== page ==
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Geology and Geomorphology

Veľká Fatra is one of the biggest core mountain ranges of the crystalline and Mesozoic zone of the Internal Western Carpathians in the Fatra-Tatra region. The crystalline core built mostly of granitoid rocks (granite, in several places crystalline slate) protrudes to the surface only on a small area in the northern part of the mountain. Mesozoic groups of beds constitute sedimentary envelope of the crystalline core and their structure is complicated. Veľká Fatra is a typical sample of the nappe structure of the mountain range and its geological structure consists of the basic tectonic units such as tatricum, Kríža nappe, Choč nappe, gemericum – nappe of Tlstá. In addition to prevailing calcareous rocks (dolomite and lime stones) marls, marl-limestone, slates, alums, conglomerates, sandstones and other rocks occur there. The adjacent Turčianska kotlina basin lies on Neogenic rocks.

The rocks of the Krížna nappe constitute mainly Hôľna Fatra with smooth, softly shaped slopes on less resistant marlites, marl-limestone, conglomerates and slates which also build the main mountain ridge (the area of Krížna 1,574m above sea level, Ploská 1,532m above sea level and Ostredok 1,592m above sea level). Among them resistant dolomites and lime stones protrude as well. This way, nappe outliers of Triassic lime stones of the Choč nappe (e.g. the Suchý vrch peak) protrude from the robust upland relief. Big part of these ridges is deforested and mountain meadows and grazing lands give a typical character to the territory according to which this section of Veľká Fatra got its name. Steep smooth grass slopes and gullies of Hôľna Fatra are highly avalancheous. The Kríža nappe also constitutes the prevalent section of Lysec.

Bralná Fatra is in sharp contrast with the upland relief because it consists of massive complexes of hard rocks in the Choč nappe (mainly lime stones and dolomites) with the cliff relief prevailing and rock faces, steps, rocky hillsides, towers, rocky windows, narrow passages and canyon-like valleys. In the western part of Veľká Fatra, impressive sceneries were created by weathering and erosion on the slopes of the Gaderská, Blatnická or Belianská dolina valleys with their carst phenomena, crack caves, crack-erosion or horizontal river caves, overhang caves or overhangs of rocks. There are several tens of cave systems with the most important caves being Mažarná, Piesková, Hubná, Guľôčková and in the Beliansky kras carst the longest cave is the Suchá cave. In some canyon-like valleys, there are bigger or smaller waterfalls mostly of occasional, seasonal nature.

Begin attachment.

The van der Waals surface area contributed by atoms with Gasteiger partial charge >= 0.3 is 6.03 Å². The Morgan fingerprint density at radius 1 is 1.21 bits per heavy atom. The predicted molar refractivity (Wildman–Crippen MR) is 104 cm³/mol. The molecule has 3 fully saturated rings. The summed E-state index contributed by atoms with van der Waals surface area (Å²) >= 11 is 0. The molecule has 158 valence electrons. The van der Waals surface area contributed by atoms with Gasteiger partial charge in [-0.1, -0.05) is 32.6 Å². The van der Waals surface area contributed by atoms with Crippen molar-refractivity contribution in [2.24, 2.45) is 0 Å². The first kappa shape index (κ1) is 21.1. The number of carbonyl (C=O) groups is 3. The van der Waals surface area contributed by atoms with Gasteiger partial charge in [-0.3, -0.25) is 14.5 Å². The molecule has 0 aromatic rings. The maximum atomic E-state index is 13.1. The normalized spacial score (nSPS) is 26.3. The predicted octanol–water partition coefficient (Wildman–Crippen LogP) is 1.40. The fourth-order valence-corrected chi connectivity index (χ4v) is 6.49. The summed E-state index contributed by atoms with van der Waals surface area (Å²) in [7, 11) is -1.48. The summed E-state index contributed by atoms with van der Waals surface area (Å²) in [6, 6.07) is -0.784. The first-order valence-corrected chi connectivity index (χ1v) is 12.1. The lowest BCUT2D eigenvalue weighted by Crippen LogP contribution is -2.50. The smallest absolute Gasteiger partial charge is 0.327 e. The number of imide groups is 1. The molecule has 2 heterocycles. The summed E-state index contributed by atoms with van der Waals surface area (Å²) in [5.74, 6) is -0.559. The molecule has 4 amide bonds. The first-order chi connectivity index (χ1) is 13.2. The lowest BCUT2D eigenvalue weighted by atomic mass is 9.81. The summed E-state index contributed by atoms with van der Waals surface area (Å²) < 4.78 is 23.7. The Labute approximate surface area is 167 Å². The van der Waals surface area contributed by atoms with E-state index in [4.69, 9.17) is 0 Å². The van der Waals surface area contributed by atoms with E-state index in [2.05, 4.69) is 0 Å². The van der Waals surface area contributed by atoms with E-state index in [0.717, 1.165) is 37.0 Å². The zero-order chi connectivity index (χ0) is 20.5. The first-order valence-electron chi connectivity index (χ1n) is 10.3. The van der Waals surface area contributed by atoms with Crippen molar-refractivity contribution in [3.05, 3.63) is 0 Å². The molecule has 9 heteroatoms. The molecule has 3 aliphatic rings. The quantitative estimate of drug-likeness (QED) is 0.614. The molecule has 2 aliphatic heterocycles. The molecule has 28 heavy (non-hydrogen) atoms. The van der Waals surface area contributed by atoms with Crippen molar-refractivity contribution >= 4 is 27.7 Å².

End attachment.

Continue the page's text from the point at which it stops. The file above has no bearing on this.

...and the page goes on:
On the northern and eastern part of the mountain range, there are vast calcareous sinter deposits. The most important localities are situated between Ružomberok and Podsuchá. The line of deep faults runs through the area, which together with favourable structural and geological conditions caused the welling up of springs and one of the biggest calcareous sinter sedimentation in our country. There are recent calcareous tufas and old interglacial calcareous sinters as well. There were surface and underground carst phenomena created - waterfalls, terrace steps, heaps and caves. Several of them are protected by law and declared to be natural monuments: Bukovinka NM and Jazierske travertíny NM. Interesting formations are located also in the area of Rojkov and Stankovany where a little lake and travertine heap declared the nature reserve were created.

Veľká Fatra relief is considerably dissected with a high altitude span and it belongs to high highlands. The territory is susceptible to erosion, which is supported by building roads to make forests available, logging, cattle grazing above the timber line and tourism in addition to slope inclination level and original properties.

The Turčianska kotlina basin is a type of the deep, compact tectonic depression having the nature of the rift valley filled mostly with quaternary deposits. Smoothly formed, mostly flat to mildly undulated relief with terraces and alluvial cones in the submountain of the Mošovská pahorkatina upland gives the country a look of aesthetically balanced and landscaped area used for agricultural purposes.

Climate and waters

In terms of climate, the territory belongs to mildly warm and cold mountain area with significant geographical altitudinal levels; the highest parts of Veľká Fatra belong to the cold to very cold climatic area. The territory has a mountainous precipitation regime with amount of precipitation between 800 to 1,200mm. The whole territory is rich in surface and ground water concentrated mostly in calcareous rocks and numerous springs are used to supply drinking water to the population. In 1987, Veľká Fatra was declared a protected zone of the natural water accumulation.